Blood Stained Pew and the Ghosts of Tennent Church – Manalapan


As a young soldier sat on a grave and watched the Revolutionary War battle of Monmouth, a cannon ball struck him in the leg and broke off the top of the tombstone. The unfortunate soldier was carried into the church and laid out on one of the pews. The bloodstains can still be seen on the pew today––as can the dead man’s ghost.

By Mark Sceurman

One of my first experiences with history and New Jersey weirdness was in a book entitled “An Elementary History of NJ,” published in 1924. It was the usual textbook reference guide for intermediate grades throughout New Jersey. I found an interesting reference to Tennent Church in Manalapan, and the role it played in the American Revolution, most notably the Battle Of Monmouth:

As a young soldier sat on a grave and watched the battle, a cannon ball struck him in the leg and broke off the top of the tombstone. Friends carried the unfortunate soldier into the church and laid him in one of the pews. The bloodstains can still be seen today.

The cannonball sheared tombstone and the blood stained church pew.

After years of wanting to visit the church, Weird NJ recently went to see the famous blood stains that are still visible in the second-to-last row of pews, and were lucky enough to meet the caretaker and ask some questions about the legends we’ve heard regarding the 250 year history of Tennent Church and the ghost of a Revolutionary War soldier that is said to walk its graveyard.

Home state HauntingsWe explained that we were there to see the blood on the pews, along with the broken tombstone that was hit with the cannon ball. The groundskeeper seemed to know exactly what we were after. He said his descendants are all from the area, and many are buried on the grounds. He had been the groundskeeper for many years.

The church was used as a hospital following the Battle of Monmouth in 1778. In the elementary book I carried with me, I noted that the soldier’s name was Tunis Coward, but the groundskeeper said that was not true, and pointed us toward the grave of the soldier that had been carried into the church. The name on the stone was Capt. Henry Fauntleroy. It was kind of hard to argue with the groundskeeper’s opinion that this was the man responsible for the bloody pew and not Mr. Coward, since the head stone goes on to say “Killed by a cannon ball at the Battle of Monmouth 28th June, 1778.” We usually give the history books the benefit of the doubt when it comes to discrepancies in local legends, but hey, this was literally written in stone!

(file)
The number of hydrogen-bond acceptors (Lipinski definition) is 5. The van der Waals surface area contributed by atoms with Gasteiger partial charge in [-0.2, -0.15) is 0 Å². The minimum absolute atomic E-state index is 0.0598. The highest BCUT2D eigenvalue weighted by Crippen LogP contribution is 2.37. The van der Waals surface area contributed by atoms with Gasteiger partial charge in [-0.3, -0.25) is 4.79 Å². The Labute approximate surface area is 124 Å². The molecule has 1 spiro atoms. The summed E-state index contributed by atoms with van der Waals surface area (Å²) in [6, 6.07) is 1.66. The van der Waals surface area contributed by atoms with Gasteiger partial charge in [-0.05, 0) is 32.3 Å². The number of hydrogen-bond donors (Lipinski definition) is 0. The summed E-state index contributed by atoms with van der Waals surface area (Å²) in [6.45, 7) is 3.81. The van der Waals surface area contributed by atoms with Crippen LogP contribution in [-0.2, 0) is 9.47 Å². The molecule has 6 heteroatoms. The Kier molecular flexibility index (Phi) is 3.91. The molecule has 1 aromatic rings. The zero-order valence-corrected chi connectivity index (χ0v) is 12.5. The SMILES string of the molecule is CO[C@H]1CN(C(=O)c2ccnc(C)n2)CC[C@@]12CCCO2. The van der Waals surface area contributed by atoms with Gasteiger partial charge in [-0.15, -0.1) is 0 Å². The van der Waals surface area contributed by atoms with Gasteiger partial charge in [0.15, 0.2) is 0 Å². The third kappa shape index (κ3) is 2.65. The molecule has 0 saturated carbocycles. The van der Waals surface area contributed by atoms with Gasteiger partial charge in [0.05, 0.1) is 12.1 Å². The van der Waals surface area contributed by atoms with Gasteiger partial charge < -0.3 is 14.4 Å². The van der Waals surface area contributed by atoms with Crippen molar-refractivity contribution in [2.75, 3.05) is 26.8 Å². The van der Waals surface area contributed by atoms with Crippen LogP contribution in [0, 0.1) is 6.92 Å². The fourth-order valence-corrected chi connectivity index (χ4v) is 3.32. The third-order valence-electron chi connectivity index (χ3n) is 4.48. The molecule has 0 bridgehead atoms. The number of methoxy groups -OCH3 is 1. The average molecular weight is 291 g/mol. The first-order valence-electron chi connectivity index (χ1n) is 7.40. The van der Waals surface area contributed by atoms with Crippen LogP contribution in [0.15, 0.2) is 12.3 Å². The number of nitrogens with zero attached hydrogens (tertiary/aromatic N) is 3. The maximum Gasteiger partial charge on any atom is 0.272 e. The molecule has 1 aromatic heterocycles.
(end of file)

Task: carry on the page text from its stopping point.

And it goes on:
The Tennent Church and the grave of Capt. Henry Fauntleroy, killed by a cannonball.

Earlier, we had walked the grounds of the cemetery and found what we believed to be the exact tombstone on which Capt. Fauntleroy had been sitting on that fateful day. The top half of the red sandstone tablet had been sheered clean off. Our guide, the caretaker, confirmed our discovery when we asked him about the broken stone. Then we asked if he had ever heard any legends surrounding the church, specifically of the Revolutionary War soldiers’ ghosts that roam the grounds.

“I’ve never heard that or seen anything,” he replied. “Kids like to make up stories.”

We then asked him if he knew anything about someone named “Cookie”––another ghost that is said to roam the graveyard by night.

“Yes,” he said, with a kind of suspicious look on his face, “My grandfather used to date her.”

“They didn’t happen to go to the prom together, did they?”

“No, but there is a picture on her tombstone of her in her prom dress.  I think she died in a car accident, but I don’t think it was on her prom night.”

Sometimes all you need to start a legend is a picture on a stone in a graveyard. If the person is wearing a prom dress, well, that just stirs up the imagination even more. Whether Cookie wanders the graveyard calling out for her date, or Revolutionary soldiers retrace their bloody footsteps, no one really knows. Many historic sites associated with death or sorrow seem to have some element of ghostly apparitions and legends surrounding them though. At the Tennent Church, it is those amongst the living who roam the sacred grounds who tell the stories best.

The Weeping Soldier and the Ghost of Cookie

I’m a resident of Englishtown, a town which should have its own section for odd people in Weird NJ.  However, I am writing to you about a church on the outskirts of Englishtown, actually found in Manalapan, called the Tennent Church, which was involved with the Revolutionary War.  Soldiers from the Battle of Monmouth are buried on the grounds, and children’s gravestones are found around the church, possibly from a smallpox outbreak.

The legend that I’ve heard from everybody in town is that the church may be haunted.  Many say at midnight you can see ghosts of soldiers walking around the cemetery. But the odd thing about this church is in one of the last pews on the left side of the church, there is a blood stain on the seat. In order to see the blood stain, you have to lift up the cushion on the seat, but sure enough it’s there.

It’s told that at midnight, if inside the church or looking through a window, the ghost of a soldier sits in the pew and cries. I have been inside the church on a calm sunny day, when out of nowhere the doors have slammed shut and a gust of cool air swept through the building.

Also, in this same cemetery, there is a gravestone for a girl named Cookie. She has a picture of herself on the grave. The legend I’ve heard is she was killed when she was waiting for her prom date to pick her up on prom night. Around the end of May, or beginning of June, flowers always appear on her grave, and on the anniversary of her death she is said to be seen either roaming the graveyard, or waiting at the entrance calling her date’s name. –Christy Toth

Video by Brian Johnston / Asbury Park Press.

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